If you think 45 trains a day passing through a town the size of Maricopa is a lot, just wait. According to Union Pacific Railroad, demand along its Sunset Route through Maricopa continues to increase and the number of trains passing through the city is likely to be 86 per day by 2016.
Union Pacific, which is required to obtain federal, state and local approvals for just about everything it does, is proceeding diligently to meet the increasing demand by converting its Sunset Route to a double track system.
Maricopa, along with Casa Grande, Eloy and Pinal County, “is currently working on an agreement with (the railroad) regarding the double track project,” said Brent Billingsley, the city’s transportation director.
He added that when and if an agreement is reached between all parties, a plan will be brought before the city council.
To update local business leaders and government officials on its double-tracking plans in Arizona, the railroad gave a presentation entitled “Expanding Capacity for a Growing Economy” last week at a Pinal Partnership meeting at Central Arizona College in Coolidge. More than 250 members and guests attended, including Mayor Kelly Anderson, Interim City Manager Roger Kolman and other city officials.
The term “double tracking” means just what it suggests: two tracks, parallel to each other. Theoretically, two tracks would allow a railroad to move trains in both directions at once. In practice, however, and in conjunction with large switching yards – such as the one planned for the Red Rock area near Picacho Peak and I-10 – it provides more flexibility and improves the company’s ability to adhere to tight deadlines imposed by customers for delivery of goods.
Union Pacific’s Sunset Route, which runs from Los Angeles, Calif. to El Paso, Tex., incorporates 691 miles of track in Arizona and serves 750 customers in this state. The railroad has budgeted $150 million for capital investment in Arizona this year for maintenance, new sidings, increased yard capacity and double tracking.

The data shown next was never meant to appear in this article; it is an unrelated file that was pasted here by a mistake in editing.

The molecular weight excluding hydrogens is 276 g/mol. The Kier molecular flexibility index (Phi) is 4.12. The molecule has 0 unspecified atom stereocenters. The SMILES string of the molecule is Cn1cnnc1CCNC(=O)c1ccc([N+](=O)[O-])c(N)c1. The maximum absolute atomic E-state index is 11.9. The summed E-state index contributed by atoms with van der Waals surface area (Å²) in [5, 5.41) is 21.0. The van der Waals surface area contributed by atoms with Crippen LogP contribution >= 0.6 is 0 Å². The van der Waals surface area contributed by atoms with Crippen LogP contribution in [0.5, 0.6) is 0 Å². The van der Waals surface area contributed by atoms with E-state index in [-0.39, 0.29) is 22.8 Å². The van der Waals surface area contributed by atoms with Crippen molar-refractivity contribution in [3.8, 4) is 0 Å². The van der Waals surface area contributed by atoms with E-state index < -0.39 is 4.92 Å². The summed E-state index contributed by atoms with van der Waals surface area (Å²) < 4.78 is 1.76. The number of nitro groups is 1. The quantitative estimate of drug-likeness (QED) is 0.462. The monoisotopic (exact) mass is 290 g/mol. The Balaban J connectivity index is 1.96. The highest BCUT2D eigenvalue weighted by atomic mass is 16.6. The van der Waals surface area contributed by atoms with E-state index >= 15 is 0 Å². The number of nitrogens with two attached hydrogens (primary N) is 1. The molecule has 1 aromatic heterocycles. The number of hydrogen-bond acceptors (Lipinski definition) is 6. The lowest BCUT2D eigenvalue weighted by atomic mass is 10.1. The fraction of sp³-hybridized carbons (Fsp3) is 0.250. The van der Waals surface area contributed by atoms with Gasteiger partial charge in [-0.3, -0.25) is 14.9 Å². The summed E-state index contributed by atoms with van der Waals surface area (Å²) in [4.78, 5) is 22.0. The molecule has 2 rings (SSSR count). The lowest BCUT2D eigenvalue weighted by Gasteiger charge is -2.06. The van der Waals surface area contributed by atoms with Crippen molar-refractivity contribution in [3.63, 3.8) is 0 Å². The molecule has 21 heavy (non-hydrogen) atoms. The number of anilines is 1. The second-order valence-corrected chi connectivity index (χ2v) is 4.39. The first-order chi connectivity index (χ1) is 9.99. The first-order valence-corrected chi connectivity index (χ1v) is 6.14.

Part of the railroad’s right-of-way, from El Paso to Tucson, has already been double tracked, and by 2010, Union Pacific plans to expand the balance of its Sunset Route through to a point just east of Los Angeles.
With new switching systems and the installation and upgrading of state-of-the-art railbeds, switches, sidings and bridges, Union Pacific estimates it will eliminate a 10- to 15-mile-per-hour “penalty,” enabling its trains to reach speeds of 70 miles per hour, significantly reducing shipping time.
Comparing the benefits of double tracking to the current single track system, Union Pacific cited the ability to mitigate:
• Increased congestion
• Higher shipping costs due to inefficiencies
• Longer waits at crossings for passenger vehicles
The railroad’s presentation indicates it plans to rebuild 50 at-grade crossings in Arizona as part of the double-tracking system, all requiring the approval of the Arizona Corporation Commission. Two of these, near Yuma, have already been approved.
A section of its track from Mobile (25 miles west of Maricopa) to Tucson, affecting 38 crossings in three counties, is scheduled for completion in 2008.
A spokesman for the railroad said that although talks are continuing with city representatives in Maricopa, “no decision has been reached on the exact nature of the grade separation” at John Wayne Parkway.
Anderson said he feels quite confident that traffic along John Wayne Parkway will use a new overpass as early as 2009 or 2010. He said he thought the prospect of keeping the highway at grade and requiring the railroad to pass below the road is impractical and too costly.
“The only other practical alternative,” Anderson said, “is some sort of bypass for SR 347, either to the west or east of town, and that has been discussed at several council retreats.”
Billingsley said the Arizona Department of Transportation is now studying the grade separation issue, but an ADOT spokesperson said the findings of a new feasibility study probably won’t be available until early in 2009.
In other words, the jury is still out on whether the highway will be elevated above the tracks at its present intersection. “There has even been talk – all of it highly speculative – that some sort of (SR 347) bypass might be a better solution,” said Luis Heredia, director of public affairs for Union Pacific in Phoenix.